You see a 7-year-old child for a WCCU. The mother is present for the visit and reports that during the past 12 months he has become more “clingy”. He will separate from his parent as long as he can see them nearby. For example, he will play soccer but will turn around every 3-5 minutes to make eye contact with his mother and becomes agitated if he cannot see her in the crowd. He was excited about going to a Boy Scout overnight camp but then refused to go because his mother could not go with him.
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The mother also reports that he has begun to have significant nightmares about 4 times a week. He has moved from his bedroom where he slept with his younger brother to a palette on the floor next to her bed because he is afraid to go to sleep? The child is at 50% in weight and height and his vital signs today are normal. You have done both a vision and hearing screening both were normal. A physical exam is normal except for you to note a soft systolic murmur during his exam.
Based on the given case, it is possible to suggest that the patient has some symptoms of panic disorder that refer to a strong feeling of fear, which occurs suddenly, sometimes at night, and reaches maximum intensity within a few minutes. For a child, his or her family is the whole world, and the atmosphere in the family, emotional understanding, love, etc. largely identify a child’s emotional-mental state. First of all, children can tell their parents about their fears and problems.
Medications are used at the first stages of treatment in the presence of severe symptoms. Only a doctor prescribes medicines and dosage. For example, Tricyclics, Serotonin Reuptake Inhibitors (SRIs), or Benzodiazepines can be prescribed to reduce aggression and prevent attacks (Kossowsky et al., 2013). Psychotherapy is traditionally used as a non-pharmacologic intervention. Cognitive-behavioral therapy, which is aimed at identifying, understanding, and explaining a child’s fears, teaches how to monitor panic thoughts, replacing them with positive ones. Emotional-oriented therapy aims at the development of a child’s optimistic emotions and positive thinking, while art therapy helps to identify unconscious anxieties.
Parents can use all the mentioned measures of non-pharmacologic intervention to promote adequate self-perception of their child. It is necessary to be patient, attentive, and kind with a child to interact with him or her effectively and address fears. A pediatric provider can study child-parents relationships, provide physical and psychological examinations, or measure a child’s self-esteem and self-perception to diagnose maltreatment (Burns et al., 2013). Sometimes child maltreatment can be confused with shyness, or it can be composed by upbringing peculiarities. To identify at-risk children, it is necessary to create open and transparent communication with parents, explaining the significance of their child’s self-identification.
Sexuality, sexual orientation, and birth control may cause different views and disputes between people. In case my personal and professional attitudes would vary, I will act according to my professional obligations, providing high-quality care to patients related to their needs. Since I am a representative of health care services, I would perform for the benefit of patients and society in general.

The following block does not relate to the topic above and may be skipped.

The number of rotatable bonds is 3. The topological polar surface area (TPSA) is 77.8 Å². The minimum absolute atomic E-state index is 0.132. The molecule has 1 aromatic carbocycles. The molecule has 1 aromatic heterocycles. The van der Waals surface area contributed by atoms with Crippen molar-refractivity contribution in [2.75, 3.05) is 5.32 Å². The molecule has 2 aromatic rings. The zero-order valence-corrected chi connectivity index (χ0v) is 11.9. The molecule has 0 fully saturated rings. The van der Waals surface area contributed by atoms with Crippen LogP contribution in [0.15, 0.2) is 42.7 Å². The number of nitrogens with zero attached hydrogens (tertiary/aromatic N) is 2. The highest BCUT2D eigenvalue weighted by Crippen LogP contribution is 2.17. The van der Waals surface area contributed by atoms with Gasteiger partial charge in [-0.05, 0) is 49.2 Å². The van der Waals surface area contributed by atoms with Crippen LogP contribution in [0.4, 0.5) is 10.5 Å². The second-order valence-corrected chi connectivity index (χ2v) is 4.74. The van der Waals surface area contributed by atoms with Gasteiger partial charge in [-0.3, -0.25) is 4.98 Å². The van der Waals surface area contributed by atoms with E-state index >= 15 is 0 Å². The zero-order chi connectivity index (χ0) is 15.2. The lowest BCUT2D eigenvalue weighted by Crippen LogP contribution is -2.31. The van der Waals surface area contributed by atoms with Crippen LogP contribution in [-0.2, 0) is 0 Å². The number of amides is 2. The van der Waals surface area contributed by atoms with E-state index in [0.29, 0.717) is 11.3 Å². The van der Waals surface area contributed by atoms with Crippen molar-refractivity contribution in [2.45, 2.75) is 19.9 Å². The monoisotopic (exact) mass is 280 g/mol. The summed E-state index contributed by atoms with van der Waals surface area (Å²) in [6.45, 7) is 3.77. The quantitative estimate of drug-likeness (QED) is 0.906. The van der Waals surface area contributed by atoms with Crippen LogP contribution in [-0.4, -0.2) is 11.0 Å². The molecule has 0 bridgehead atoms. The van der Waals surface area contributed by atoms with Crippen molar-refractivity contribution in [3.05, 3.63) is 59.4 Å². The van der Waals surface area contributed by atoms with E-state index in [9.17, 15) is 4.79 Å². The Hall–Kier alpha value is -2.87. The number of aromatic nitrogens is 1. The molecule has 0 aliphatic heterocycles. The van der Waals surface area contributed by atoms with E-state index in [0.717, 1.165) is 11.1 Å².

Preschoolers, School-Age Children, and Adolescents
Preschoolers, school-age children, and adolescents have different values, beliefs, and spirituality. For preschoolers, psychological comfort and a sense of security are ensured by the presence of a significant adult in their life (Berk & Meyers, 2015). Good relationships with peers largely define the values of school-age children. Since the period the child enters the children’s collective, the role of recognition by others plays a great role. The vital values of adolescents in most cases are formed based on TV, the Internet, and peers’ opinion. For them, the values and beliefs focus on the model of the behavior of the average representative of their community, which cannot always be considered a universally recognized model of human virtue (Berk & Meyers, 2015).
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A teenager is less dependent on a significant adult and more interested in his or her appearance and state of health than children. At the same time, falling under the influence of peers or the environment, he or she can easily enter the zone of marginal hobbies or begin to lead an antisocial way of life. Often material values and personal ratings in society prevail on the scale of values of a teenager. Thus, adolescents depend on external factors that shape their perception of life, while children are more dependent on their parents. These differences are to be taken into account to initiate preventive care through building trustful relationships.
Berk, L. E., & Meyers, A. B. (2015). Infants, children, and adolescents (8th ed.). New York, NY: Pearson.
Burns, C. E., Dunn, A. M., Brady, M. A., Starr, N. B., Blosser, C. G., & Garzon, D. L. (2013). Pediatric primary care (5th ed.). Philadelphia, PA: Elsevier.
Kossowsky, J., Pfaltz, M. C., Schneider, S., Taeymans, J., Locher, C., & Gaab, J. (2013). The separation anxiety hypothesis of panic disorder revisited: A meta-analysis. American Journal of Psychiatry, 170(7), 768-781.